And this too:

That comes from a New York Times story whose headline succinctly captures the goal of the new warnings: U.S. Releases Graphic Images to Deter Smokers.  They understood intuitively that the purpose of these images was not to inform people but to persuade them.  Isn’t that obvious to you?  For instance, taking the 8 images, look at the second from the left on the top, showing a crying woman.  This conveys no information about the effects of cigarette smoke, it just makes you imagine how horrible the people you love would feel if you died.  Similarly with the baby on the bottom left, it’s not information, it’s a guilt trip.  And the one right next to it, is simply a guy announcing he is quitting (or turning into the lamest superhero ever).

And guess what?  That is sort of a problem, under the First Amendment, which is what led the Reynolds court to grant the tobacco companies an injunction preventing enforcement of this new labeling rule.  Judge Leon’s decision is well written and I believe lay people will get what he is saying if you decide to read it, but let me sum it up.  Generally most instances of coerced speech is subject to the strict scrutiny standard requiring that the rule be narrowly tailored to serve a compelling governmental interest.  But there is a limited exception to that rule in relation to so-called “commercial speech” where the government can compel people and companies selling products to provide truthful and uncontroversial information about those products.  That is how, for instance, the FDA is allowed to force food companies to put nutrition labels on your food packages.


One Wisconsin Now: Sign the Walker Recall Petition Early, Sign It Often

Filed under: General — Aaron Worthing @ 5:44 am

[Guest post by Aaron Worthing. Follow me by Twitter @AaronWorthing.]

So right now democrats and pro-union groups are working to recall Governor Walker and well, they are going to be as honest about it as you would expect:

The state board overseeing the potential recall election of Wisconsin Governor Scott Walker tells the MacIver News Service that they will rely upon temporary workers to scrutinize recall petitions and those individuals will not be expected to catch any duplicate signatures submitted by recall organizers.

This revelation comes as one statewide liberal group is actively promoting the collection of duplicate signatures, paving the way for a lengthy process wherein Walker supporters will challenge the validity of the recall petitions.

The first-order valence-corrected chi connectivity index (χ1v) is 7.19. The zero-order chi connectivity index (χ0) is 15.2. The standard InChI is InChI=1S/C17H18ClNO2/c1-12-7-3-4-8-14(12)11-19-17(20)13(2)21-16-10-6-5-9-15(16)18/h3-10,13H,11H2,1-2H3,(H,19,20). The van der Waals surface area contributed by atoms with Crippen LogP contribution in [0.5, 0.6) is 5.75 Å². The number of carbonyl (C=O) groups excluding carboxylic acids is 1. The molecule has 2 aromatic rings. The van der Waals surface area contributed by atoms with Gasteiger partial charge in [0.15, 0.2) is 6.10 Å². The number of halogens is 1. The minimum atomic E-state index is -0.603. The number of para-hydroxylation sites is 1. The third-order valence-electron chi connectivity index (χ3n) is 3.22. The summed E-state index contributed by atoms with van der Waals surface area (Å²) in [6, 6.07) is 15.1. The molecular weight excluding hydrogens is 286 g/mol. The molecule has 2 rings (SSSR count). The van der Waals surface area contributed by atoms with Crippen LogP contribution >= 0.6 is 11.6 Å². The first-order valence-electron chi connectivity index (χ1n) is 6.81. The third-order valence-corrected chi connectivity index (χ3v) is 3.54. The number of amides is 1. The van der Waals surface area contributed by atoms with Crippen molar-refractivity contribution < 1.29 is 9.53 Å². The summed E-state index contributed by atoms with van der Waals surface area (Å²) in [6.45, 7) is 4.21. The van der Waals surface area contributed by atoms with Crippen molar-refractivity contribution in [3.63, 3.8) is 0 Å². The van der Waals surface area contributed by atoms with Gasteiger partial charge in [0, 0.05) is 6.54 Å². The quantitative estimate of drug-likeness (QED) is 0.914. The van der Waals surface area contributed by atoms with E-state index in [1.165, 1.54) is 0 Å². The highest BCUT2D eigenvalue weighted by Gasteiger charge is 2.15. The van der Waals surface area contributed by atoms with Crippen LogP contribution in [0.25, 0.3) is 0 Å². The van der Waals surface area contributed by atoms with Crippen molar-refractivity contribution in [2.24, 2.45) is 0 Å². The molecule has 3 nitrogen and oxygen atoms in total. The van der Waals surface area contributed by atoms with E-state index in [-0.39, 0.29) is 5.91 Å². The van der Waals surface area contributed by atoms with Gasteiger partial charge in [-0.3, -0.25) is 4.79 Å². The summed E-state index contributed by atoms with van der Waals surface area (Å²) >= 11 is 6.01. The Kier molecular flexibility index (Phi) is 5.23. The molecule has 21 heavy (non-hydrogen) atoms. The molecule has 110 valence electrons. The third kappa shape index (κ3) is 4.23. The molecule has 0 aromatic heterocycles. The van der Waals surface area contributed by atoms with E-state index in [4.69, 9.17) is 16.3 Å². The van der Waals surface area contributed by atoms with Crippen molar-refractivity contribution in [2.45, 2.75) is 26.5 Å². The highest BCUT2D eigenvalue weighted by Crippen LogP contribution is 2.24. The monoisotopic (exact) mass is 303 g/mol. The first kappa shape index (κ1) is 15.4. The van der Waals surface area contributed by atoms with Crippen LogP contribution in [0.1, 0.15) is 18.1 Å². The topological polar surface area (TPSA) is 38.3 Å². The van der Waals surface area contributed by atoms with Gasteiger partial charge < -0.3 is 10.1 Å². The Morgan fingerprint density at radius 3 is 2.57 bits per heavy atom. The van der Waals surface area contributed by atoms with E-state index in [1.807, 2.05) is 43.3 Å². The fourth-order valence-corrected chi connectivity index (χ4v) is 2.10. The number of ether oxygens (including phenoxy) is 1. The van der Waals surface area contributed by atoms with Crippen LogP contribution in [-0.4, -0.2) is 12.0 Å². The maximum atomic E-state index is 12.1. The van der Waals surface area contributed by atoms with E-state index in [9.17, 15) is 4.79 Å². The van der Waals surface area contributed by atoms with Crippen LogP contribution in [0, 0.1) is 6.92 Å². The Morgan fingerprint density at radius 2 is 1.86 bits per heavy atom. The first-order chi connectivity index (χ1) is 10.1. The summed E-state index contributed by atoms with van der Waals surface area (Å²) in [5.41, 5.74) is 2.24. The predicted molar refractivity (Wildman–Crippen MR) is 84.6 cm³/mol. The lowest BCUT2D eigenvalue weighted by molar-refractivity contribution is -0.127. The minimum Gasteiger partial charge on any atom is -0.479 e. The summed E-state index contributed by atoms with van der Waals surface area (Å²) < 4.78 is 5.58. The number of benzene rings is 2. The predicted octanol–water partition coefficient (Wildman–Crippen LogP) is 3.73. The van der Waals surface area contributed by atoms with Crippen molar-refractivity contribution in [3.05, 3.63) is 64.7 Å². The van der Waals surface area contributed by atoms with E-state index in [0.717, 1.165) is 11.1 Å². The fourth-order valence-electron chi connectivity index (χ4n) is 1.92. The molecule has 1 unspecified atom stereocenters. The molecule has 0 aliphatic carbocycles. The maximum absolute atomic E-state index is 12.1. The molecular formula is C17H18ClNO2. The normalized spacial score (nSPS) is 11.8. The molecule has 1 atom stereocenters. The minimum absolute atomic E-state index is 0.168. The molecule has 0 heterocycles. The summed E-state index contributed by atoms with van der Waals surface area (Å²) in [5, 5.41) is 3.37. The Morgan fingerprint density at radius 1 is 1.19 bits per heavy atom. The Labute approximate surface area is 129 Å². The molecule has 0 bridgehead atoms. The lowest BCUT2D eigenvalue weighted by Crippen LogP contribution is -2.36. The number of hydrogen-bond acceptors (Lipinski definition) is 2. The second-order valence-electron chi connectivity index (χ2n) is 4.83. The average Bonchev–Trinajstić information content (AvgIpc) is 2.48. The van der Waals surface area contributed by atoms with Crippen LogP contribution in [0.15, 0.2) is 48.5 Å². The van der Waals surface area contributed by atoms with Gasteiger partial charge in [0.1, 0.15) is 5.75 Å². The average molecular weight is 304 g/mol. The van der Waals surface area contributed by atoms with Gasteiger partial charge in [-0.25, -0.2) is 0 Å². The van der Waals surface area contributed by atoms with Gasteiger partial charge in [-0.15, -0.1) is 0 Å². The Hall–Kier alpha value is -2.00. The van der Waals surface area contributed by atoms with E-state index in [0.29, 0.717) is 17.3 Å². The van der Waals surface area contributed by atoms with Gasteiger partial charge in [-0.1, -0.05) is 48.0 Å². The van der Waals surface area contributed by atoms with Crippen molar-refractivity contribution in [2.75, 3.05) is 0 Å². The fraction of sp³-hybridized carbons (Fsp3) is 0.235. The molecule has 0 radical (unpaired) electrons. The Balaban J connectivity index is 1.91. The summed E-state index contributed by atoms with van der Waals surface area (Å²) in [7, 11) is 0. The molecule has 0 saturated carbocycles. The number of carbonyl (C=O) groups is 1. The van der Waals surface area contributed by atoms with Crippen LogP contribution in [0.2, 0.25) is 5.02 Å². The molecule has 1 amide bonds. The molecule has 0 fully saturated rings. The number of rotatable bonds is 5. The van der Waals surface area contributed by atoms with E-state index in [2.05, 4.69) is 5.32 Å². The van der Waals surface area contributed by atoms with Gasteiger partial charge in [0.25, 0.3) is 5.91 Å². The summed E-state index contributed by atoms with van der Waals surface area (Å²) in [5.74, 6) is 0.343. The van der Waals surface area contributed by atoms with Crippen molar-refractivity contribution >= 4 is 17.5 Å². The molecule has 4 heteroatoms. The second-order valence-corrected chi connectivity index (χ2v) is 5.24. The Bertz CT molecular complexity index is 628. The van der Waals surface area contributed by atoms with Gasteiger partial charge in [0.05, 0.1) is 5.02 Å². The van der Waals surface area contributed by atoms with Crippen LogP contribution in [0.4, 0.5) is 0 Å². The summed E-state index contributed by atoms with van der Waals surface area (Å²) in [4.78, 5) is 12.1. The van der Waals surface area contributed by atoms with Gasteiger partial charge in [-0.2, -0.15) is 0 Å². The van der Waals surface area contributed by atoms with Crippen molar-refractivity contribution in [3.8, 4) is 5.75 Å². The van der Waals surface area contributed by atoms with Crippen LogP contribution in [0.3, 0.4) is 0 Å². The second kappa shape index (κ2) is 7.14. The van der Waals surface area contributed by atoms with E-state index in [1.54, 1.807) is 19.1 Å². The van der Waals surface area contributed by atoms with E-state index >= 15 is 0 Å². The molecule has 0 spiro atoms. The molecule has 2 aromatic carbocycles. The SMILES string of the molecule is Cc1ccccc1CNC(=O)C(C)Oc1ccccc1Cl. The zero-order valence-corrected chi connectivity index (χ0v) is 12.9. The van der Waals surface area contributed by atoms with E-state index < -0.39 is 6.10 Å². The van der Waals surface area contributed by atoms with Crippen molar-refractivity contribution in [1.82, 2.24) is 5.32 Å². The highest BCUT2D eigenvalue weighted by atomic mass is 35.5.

One Wisconsin Now, a liberal non-profit, posted on its website “You can circulate or sign a recall petition even if you have already signed another recall petition.”

This advice, however, will complicate the signature challenge process and runs counter to the advice of nonpartisan state election regulators.

“While it is not illegal to sign more than once, we do not suggest people sign a second time unless they have good reason to believe the first petition they signed was somehow fraudulent,” Reid Magney, GAB Spokesman.

They’re barely trying to hide their contempt for election law.

H/t: Legal Insurrection.

[Posted and authored by Aaron Worthing.]

Comedy Gold: Fast Eddie Responds to Being Named One of the Least Influential Persons Alive

Filed under: General — Aaron Worthing @ 5:05 am

[Guest post by Aaron Worthing; if you have tips, please send them here.  Or by Twitter @AaronWorthing.]

I admit that I don’t like Ed Schultz. I have written before that my theory was that

the entire Ed Schultz routine is an act anyway.  He has decided to be exactly what the hard left imagines Rush Limbaugh to be.  Not that Limbaugh is all those things, but there are enough on the hard left who believe that he is those things that they think Schultz is simply fighting fire with fire.  But I cannot believe that Schultz is so deluded as to actually believe what he is shoveling.  He is like Alan Grayson, a carny barker pretending to be a flamethrower.

So I got a good chuckle the other day when Ed Shultz was ranked by GQ as the third least influential person alive (Obama was the twenty-fifth).  Of course these lists have no objective measurements involved and indeed Fast Eddie almost surely isn’t the least influential person alive.  For instance, don’t you figure that the crackhead sitting on the back of your bus talking to the voices inside his head has less influence?  But no one has even heard of that guy, so this is more the least influential people that you might have heard of at least in passing.

But none of that takes away from the sheer comedy gold when you hear Fast Eddie respond to the story.  Seriously, go listen to it, here, and then come back.  You’ll thank me.

It’s hard to know which is the funniest part—when he blames prejudice against redheads or asserts that Anderson Cooper is behind it all.  It’s a conspiracy, I tell you!  A conspiracy!

By the way, Eddie, you big fat idiot…  influence is not a matter of ratings but of people watching and believing you are right about something.  So a guy like Anderson Cooper could get less ratings (if he gets less ratings), but be so strongly watched and trusted by politicians or other media types that he still has a greater influence.  And in your case I am convinced that 90% of your audience is people from organizations like Newsbusters who are paid to watch with the DVR running in case you say something stupid.  Or at least stupider than usual.

[Posted and authored by Aaron Worthing.]

Powered by WordPress.

Page loaded in: 0.0700 secs.